[News analysis] Behind China’s criticism of US turning Taiwan into “powder keg”

Posted on : 2023-07-13 17:36 KST Modified on : 2023-07-13 17:36 KST
Despite continued dialogue between the US and China, tensions remain high amid US arms sales to Taiwan and China’s export restrictions on rare-earth materials
Taiwan’s Ministry of National Defense has spent around 18 million won on the US-made M136 Volcano mine dispensing system, seen here attached to a military-use truck. (Sgt. Kris Wright/Wikimedia Commons)
Taiwan’s Ministry of National Defense has spent around 18 million won on the US-made M136 Volcano mine dispensing system, seen here attached to a military-use truck. (Sgt. Kris Wright/Wikimedia Commons)

The US has decided to export weapons worth up to US$146 million, including anti-tank mine distribution equipment, to Taiwan. China denounced the move, accusing the US of turning Taiwan into a “powder keg.” Immediately after US Secretary of the Treasury Janet Yellen’s visit to China from July 6 to 9 was announced, China placed export restrictions on two rare-earth elements essential for manufacturing cutting-edge products like semiconductors. All these developments show that US and China’s mutual perception of each other as their “greatest external threat” is becoming even more entrenched.

“China sees US as biggest threat to political system too”

“Rather than real objective phenomena that weaken the patterns of globalized economic and financial relations, notions such as ‘decoupling and ‘de-risking’ are indeed political weapons used to curtail the rights of new players in the international arena. The very dynamics of globalization, although currently weaker, has given rise to a deep interdependence among economies in regions of the world. [. . .] Disconnecting the world has thus become unworkable, and any attempts to erect insurmountable barriers between nations or countries is nothing but an extraordinary return to the Iron Curtain.”

This is what Dilma Rousseff, the former president of Brazil who now serves as president of the New Development Bank, said at the 11th World Peace Forum organized by Tsinghua University and others in Beijing on July 2. Although the US and the European Union have been using the expression “de-risking” instead of “decoupling” recently, this does not change anything for newly developed countries.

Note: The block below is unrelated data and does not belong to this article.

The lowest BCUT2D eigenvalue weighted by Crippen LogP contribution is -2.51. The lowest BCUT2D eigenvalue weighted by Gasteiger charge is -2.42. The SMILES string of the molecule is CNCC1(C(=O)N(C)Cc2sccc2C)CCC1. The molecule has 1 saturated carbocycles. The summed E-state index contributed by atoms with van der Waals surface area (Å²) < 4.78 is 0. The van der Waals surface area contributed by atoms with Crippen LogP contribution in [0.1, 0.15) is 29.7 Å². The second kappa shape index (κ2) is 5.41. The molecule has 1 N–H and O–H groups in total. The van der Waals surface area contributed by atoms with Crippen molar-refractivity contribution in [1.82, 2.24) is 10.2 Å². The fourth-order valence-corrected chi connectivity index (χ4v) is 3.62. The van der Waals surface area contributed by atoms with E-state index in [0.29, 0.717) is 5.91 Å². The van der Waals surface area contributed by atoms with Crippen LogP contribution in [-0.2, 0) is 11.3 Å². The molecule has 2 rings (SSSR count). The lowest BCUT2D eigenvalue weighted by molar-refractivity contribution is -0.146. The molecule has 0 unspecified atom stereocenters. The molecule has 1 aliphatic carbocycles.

The New Development Bank, formerly known as the BRICS Development Bank, was established in Shanghai in 2015 by BRICS members Brazil, Russia, India, China and South Africa in order to provide financial support to newly developed countries expanding their infrastructure. China wants to develop the bank into a counterbalance to the international financial system centering on the US. It seems like it will be hard to avoid bloc confrontation.

According to reports by state media such as the Chinese News Service, on July 3, the third day of the forum, a panel discussion on stabilizing US-China relations took place. Wang Jisi, a veteran of international politics in China who serves as president of the Institute of International and Strategic Studies at Peking University, stressed that “the fantasy that the US may soon make strategic concessions must be abandoned.” Since the mid-2010s, he has been pointing to “two orders” or “two hegemonies” as the core of US-China relations, arguing that China will soon try to prevent the US from destroying its Communist Party-led domestic order while the US will try to prevent China from challenging the international order it has led, the two countries colliding. Wang made statements similar in sentiment to this argument at the forum as well.

“Personally, I think China sees the US as its greatest external threat in regard to not only national security but also its political system,” he said. While the US has emphasized that it does not mean to change China’s political system, Wang said, concern regarding the behavior the US is exhibiting and negative views regarding China’s political system within the US is inevitable.

Although progress has been made on the ties between the two countries recently, Wang argued that they remain extremely vulnerable, and bilateral relations may take a turn if something similar to the spy balloon incident happens. Despite efforts to communicate, the chance that the two countries will change their positions is slim to none. In reality, both countries are strengthening their economic and foreign policies even more with national security as pretext, according to Wang.